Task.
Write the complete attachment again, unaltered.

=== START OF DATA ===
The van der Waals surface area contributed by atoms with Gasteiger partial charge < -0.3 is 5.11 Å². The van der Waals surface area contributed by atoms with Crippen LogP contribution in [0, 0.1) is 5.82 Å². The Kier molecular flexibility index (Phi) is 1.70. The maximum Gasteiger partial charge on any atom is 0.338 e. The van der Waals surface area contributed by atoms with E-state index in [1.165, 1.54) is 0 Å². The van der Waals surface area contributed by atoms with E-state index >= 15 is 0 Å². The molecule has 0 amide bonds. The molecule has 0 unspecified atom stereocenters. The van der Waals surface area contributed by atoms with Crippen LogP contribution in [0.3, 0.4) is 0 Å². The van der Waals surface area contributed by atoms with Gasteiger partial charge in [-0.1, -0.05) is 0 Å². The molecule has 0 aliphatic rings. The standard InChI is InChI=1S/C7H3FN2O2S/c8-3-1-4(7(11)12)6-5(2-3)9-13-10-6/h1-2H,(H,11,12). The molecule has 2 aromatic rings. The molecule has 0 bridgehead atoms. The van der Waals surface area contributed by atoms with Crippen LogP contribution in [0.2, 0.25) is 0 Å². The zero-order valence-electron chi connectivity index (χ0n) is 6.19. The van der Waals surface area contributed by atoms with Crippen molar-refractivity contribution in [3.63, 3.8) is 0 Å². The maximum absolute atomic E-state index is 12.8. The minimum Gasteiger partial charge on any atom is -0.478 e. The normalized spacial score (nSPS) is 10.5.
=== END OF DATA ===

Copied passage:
The van der Waals surface area contributed by atoms with Gasteiger partial charge < -0.3 is 5.11 Å². The van der Waals surface area contributed by atoms with Crippen LogP contribution in [0, 0.1) is 5.82 Å². The Kier molecular flexibility index (Phi) is 1.70. The maximum Gasteiger partial charge on any atom is 0.338 e. The van der Waals surface area contributed by atoms with E-state index in [1.165, 1.54) is 0 Å². The van der Waals surface area contributed by atoms with E-state index >= 15 is 0 Å². The molecule has 0 amide bonds. The molecule has 0 unspecified atom stereocenters. The van der Waals surface area contributed by atoms with Crippen LogP contribution in [0.3, 0.4) is 0 Å². The van der Waals surface area contributed by atoms with Gasteiger partial charge in [-0.1, -0.05) is 0 Å². The molecule has 0 aliphatic rings. The standard InChI is InChI=1S/C7H3FN2O2S/c8-3-1-4(7(11)12)6-5(2-3)9-13-10-6/h1-2H,(H,11,12). The molecule has 2 aromatic rings. The molecule has 0 bridgehead atoms. The van der Waals surface area contributed by atoms with Crippen LogP contribution in [0.2, 0.25) is 0 Å². The zero-order valence-electron chi connectivity index (χ0n) is 6.19. The van der Waals surface area contributed by atoms with Crippen molar-refractivity contribution in [3.63, 3.8) is 0 Å². The maximum absolute atomic E-state index is 12.8. The minimum Gasteiger partial charge on any atom is -0.478 e. The normalized spacial score (nSPS) is 10.5.